1. Thanks Marcella 🙂 I think it took me a while to realize that – I kept picking out flaws in England, I think partially as a coping mechanism for my eventual leaving. But even though I am now so much more aware of England’s flaws, that hasn’t really affected how much I love it. If anything, it feels so much more like a real home now than it did after my first year living there. And thanks for the hugs 🙂 I’m exciting to keep sharing stories here, even if they will no longer be about living in England!

    1. It really did, and I am so lucky for that! Yes, I’m really looking forward to the future actually. Sad about leaving England and no longer being in the same country as Dan, but there are exciting things ahead I am sure!

  2. I hope you will go. I have never been to England but I have always wanted to. And it sounds like it’s as much of your home as anywhere else, even if you don’t actually live there anymore. #wanderfulwednesday

  3. Beautiful, emotional post. I have SO BEEN THERE. I know these bittersweet feels so painfully well. The day I had to leave Berlin for the States was my December 12th. Actually, I think it might have even been that exact day ten years ago (weird!!). Of course England will always be your home. You will never be a tourist there, and you can always come back for periods of time. It won’t feel the same, there will be different people and different bars will have opened in the place of old ones…. but you can create new experiences when the time is right. Safe trip home and enjoy Michigan! Looking forward to reading about what is next for you in 2018.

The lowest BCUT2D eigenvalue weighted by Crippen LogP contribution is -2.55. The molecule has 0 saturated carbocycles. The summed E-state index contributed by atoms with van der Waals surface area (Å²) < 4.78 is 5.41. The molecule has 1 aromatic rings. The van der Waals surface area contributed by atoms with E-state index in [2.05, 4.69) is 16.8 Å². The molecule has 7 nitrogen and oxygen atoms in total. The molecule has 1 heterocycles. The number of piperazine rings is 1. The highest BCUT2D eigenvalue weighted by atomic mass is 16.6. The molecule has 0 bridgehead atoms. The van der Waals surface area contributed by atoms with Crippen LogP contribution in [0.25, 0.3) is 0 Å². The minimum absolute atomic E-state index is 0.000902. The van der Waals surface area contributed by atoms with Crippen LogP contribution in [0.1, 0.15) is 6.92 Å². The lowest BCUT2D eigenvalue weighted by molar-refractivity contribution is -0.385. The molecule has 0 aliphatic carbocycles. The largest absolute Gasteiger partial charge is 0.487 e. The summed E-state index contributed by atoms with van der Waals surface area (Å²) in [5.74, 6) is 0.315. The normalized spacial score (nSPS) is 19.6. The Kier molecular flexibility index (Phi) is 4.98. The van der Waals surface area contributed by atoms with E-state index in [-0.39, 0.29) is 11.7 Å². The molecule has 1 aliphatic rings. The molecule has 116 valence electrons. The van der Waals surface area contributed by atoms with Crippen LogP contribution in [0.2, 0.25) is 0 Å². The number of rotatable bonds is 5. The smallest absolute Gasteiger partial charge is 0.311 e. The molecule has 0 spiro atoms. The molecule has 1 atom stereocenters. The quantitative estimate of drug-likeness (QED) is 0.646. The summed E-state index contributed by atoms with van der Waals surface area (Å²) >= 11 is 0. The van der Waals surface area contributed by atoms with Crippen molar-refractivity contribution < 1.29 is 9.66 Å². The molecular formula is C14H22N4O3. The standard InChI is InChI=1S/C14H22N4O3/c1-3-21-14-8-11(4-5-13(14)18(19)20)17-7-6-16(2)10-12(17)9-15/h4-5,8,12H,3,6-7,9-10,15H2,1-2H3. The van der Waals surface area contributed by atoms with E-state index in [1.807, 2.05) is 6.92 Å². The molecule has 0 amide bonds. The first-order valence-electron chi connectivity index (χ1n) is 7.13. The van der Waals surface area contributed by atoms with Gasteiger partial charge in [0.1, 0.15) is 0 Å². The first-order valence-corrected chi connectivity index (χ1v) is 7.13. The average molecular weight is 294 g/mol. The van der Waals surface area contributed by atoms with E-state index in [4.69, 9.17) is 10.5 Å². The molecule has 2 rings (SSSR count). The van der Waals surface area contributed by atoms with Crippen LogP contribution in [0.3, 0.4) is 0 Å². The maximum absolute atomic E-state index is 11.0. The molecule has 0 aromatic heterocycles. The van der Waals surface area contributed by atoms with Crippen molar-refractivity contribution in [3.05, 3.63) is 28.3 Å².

1. Ahhhhh thank you Cynthia. LOL December 12 the day of deporting sad little American bloggers from Europe lol, it must be a conspiracy 😛 Your words are really comforting Cynthia and you are so right – it will never be the same but that’s neither a bad or good thing. And like I said I know my story with England is far from over 😉 I’m looking forward to 2018 too, and sharing whatever is next for me!

    1. Thanks Josie 🙂 Yes, the heart definitely grows fonder with distance! Which is one reason I am excited about returning to my home in the States. Traveling is amazing, but the downside is leaving your heart in multiple places across the world!

  4. This is such a beautiful, heartfelt post. I felt the same way when I left England almost 3 years ago, although I wish I’d written it as well as you did. I’m now back in England, and I’m sure you will too! 🙂

  5. Girl, I hear you. That’s how I felt when I was living in London, but I was given ILR and I left.. I left for reasons different to you, but you will create a new best self in a different place…! Good luck back in the US! And there are also other places you can move to!! 😉

  6. Holy cow, this just got to me real good. I still have two and a half years before saying goodbye to Scotland, but I already don’t want to. It’s in no way perfect, and the weather is disgusting, but this place is home to me.

  7. I find your perspective of discovering the flaws of your ‘place’ and loving it anyway so interesting. I am having similar realisations about my ‘place’ and I’m chalking this up to a necessary stage of expat life. It’s still my new home and I love it dearly but the rose tinted glasses have come off!

    Love the snowy Neals Yard. Such a pretty part of London. Also thank you for the reminder of my lovely home country, which I chose to move away from but am still extremely fond of. Good luck with what comes next!